reopen old wounds

idiom

: to cause people to think of things from the past that make them sad, angry, etc.
Telling that story will only reopen old wounds.

Examples of reopen old wounds in a Sentence

Recent Examples on the Web Suzanne Hurt, a communications specialist for the city, declined to comment, citing concerns that doing so could reopen old wounds. Will Lanzoni, CNN Money, 23 Sep. 2023 Conservatives, in particular, have argued that exhumations would only reopen old wounds. Constant Méheut Samuel Aranda, New York Times, 18 July 2023 Is the issue really what these people did, though, or did the incident somehow reopen old wounds? Tarot Astrologers, chicagotribune.com, 4 July 2021 The extra payment to Mr. Neumann could reopen old wounds with WeWork employees and investors, who were furious when the $185 million payout became public. Eliot Brown, WSJ, 25 Feb. 2021 The pictures from the ongoing protests are reminiscent of those from the 1960s and the atrocities reopen old wounds that likely have never fully healed. Aderonke Oguntoye, Essence, 9 June 2020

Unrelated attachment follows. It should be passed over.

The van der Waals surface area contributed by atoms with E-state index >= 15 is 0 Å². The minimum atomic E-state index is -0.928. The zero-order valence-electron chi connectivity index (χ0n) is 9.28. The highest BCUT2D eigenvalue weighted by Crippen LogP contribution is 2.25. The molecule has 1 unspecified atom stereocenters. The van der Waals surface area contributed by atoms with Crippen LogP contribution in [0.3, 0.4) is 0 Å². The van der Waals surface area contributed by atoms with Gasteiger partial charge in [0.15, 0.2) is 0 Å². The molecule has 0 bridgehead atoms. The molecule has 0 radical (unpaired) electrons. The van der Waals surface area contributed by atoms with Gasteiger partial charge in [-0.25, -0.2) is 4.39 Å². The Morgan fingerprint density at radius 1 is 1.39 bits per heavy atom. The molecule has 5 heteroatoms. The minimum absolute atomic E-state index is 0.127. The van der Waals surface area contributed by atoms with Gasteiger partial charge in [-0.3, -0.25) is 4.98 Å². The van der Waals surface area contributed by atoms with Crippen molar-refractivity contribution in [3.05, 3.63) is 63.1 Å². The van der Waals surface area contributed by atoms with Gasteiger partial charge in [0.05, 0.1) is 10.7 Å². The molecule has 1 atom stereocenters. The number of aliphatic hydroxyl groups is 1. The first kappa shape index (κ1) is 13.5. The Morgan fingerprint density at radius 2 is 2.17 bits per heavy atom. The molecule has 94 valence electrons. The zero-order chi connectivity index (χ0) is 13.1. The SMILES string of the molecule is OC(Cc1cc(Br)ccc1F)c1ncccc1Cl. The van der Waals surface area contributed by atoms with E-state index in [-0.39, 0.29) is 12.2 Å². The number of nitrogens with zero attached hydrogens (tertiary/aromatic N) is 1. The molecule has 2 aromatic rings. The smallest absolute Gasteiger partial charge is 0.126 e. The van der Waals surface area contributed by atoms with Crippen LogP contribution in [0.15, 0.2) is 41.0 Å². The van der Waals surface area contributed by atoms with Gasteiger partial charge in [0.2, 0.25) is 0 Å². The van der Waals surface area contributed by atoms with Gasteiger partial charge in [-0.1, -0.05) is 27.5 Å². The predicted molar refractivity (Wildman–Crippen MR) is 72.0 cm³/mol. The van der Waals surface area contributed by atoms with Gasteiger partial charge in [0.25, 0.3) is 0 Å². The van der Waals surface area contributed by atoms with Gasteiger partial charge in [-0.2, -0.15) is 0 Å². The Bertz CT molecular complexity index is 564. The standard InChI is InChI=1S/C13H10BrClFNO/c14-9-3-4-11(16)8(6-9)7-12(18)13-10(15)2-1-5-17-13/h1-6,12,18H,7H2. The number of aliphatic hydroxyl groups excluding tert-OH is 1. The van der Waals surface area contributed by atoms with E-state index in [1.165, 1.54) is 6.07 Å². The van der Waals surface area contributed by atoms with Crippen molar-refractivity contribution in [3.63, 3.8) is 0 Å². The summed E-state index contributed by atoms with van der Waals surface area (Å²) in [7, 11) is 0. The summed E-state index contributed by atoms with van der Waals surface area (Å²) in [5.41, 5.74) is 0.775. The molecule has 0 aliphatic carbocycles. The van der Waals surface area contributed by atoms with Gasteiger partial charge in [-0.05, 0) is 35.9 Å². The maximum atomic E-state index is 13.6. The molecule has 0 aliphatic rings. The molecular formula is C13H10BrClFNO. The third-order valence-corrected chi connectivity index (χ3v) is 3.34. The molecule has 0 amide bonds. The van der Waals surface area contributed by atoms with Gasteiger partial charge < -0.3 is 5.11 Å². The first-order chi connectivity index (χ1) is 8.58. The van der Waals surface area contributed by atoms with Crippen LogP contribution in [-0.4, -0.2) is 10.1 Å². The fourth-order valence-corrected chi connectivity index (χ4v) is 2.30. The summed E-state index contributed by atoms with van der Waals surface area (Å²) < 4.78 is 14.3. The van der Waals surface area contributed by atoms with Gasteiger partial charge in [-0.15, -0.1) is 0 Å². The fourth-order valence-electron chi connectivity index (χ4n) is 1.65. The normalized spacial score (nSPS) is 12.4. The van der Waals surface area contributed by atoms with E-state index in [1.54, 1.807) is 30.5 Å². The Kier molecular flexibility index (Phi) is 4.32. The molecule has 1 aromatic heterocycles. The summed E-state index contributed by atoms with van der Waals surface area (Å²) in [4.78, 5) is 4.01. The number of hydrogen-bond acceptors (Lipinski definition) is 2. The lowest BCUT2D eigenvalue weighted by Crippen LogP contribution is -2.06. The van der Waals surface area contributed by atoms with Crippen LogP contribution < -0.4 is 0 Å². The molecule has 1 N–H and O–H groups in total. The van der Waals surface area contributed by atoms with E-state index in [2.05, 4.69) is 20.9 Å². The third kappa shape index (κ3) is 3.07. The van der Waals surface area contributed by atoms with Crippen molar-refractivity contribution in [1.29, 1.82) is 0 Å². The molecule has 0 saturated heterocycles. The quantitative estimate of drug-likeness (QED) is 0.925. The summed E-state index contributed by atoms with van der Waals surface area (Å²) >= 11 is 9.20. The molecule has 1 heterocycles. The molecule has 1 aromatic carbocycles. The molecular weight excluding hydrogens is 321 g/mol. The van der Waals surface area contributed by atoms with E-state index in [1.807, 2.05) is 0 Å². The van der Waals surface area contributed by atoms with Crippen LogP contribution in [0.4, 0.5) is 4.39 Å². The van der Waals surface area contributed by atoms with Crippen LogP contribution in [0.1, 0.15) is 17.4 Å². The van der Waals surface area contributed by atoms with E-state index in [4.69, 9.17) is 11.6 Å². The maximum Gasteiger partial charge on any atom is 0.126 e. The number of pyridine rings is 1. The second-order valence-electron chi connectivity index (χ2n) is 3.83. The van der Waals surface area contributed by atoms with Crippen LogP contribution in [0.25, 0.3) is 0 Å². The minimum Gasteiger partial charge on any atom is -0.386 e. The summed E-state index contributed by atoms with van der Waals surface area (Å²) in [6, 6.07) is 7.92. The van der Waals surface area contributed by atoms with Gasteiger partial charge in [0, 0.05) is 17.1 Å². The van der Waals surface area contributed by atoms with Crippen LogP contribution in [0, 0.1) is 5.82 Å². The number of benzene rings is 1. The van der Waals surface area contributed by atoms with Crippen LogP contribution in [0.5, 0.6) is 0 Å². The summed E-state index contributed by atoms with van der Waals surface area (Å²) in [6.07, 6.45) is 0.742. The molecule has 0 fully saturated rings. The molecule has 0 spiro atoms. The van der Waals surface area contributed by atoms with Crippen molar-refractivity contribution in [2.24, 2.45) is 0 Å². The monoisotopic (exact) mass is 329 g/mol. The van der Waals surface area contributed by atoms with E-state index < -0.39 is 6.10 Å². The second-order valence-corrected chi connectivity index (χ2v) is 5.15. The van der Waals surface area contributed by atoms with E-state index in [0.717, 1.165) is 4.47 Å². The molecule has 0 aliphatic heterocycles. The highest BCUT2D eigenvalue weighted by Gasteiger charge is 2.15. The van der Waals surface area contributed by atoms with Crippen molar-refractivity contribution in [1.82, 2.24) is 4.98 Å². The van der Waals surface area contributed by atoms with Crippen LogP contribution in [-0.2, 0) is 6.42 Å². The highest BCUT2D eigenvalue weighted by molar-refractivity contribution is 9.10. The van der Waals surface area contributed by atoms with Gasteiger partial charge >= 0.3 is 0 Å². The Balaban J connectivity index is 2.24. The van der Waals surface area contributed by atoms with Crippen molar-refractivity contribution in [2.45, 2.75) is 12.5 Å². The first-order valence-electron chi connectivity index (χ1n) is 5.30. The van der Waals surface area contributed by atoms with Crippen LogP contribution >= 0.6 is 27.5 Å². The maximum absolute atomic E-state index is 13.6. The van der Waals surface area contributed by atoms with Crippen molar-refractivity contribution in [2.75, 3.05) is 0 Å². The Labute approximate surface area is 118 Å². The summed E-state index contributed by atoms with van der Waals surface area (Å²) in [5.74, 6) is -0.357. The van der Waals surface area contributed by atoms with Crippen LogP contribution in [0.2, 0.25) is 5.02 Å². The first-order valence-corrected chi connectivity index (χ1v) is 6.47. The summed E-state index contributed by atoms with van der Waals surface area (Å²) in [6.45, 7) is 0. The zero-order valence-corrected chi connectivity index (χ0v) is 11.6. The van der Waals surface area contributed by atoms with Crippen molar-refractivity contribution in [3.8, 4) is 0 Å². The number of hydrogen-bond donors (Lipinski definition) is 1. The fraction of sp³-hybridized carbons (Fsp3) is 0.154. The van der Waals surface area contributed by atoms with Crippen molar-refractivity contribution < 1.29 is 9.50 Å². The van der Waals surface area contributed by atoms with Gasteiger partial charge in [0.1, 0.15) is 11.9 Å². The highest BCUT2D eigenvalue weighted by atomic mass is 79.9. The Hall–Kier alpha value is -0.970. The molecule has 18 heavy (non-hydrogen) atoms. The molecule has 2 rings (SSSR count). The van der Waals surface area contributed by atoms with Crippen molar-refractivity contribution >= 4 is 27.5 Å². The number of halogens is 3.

These examples are programmatically compiled from various online sources to illustrate current usage of the word 'reopen old wounds.' Any opinions expressed in the examples do not represent those of Merriam-Webster or its editors. Send us feedback about these examples.

Dictionary Entries Near reopen old wounds

Cite this Entry

“Reopen old wounds.” Merriam-Webster.com Dictionary, Merriam-Webster, https://www.merriam-webster.com/dictionary/reopen%20old%20wounds. Accessed 28 Feb. 2024.

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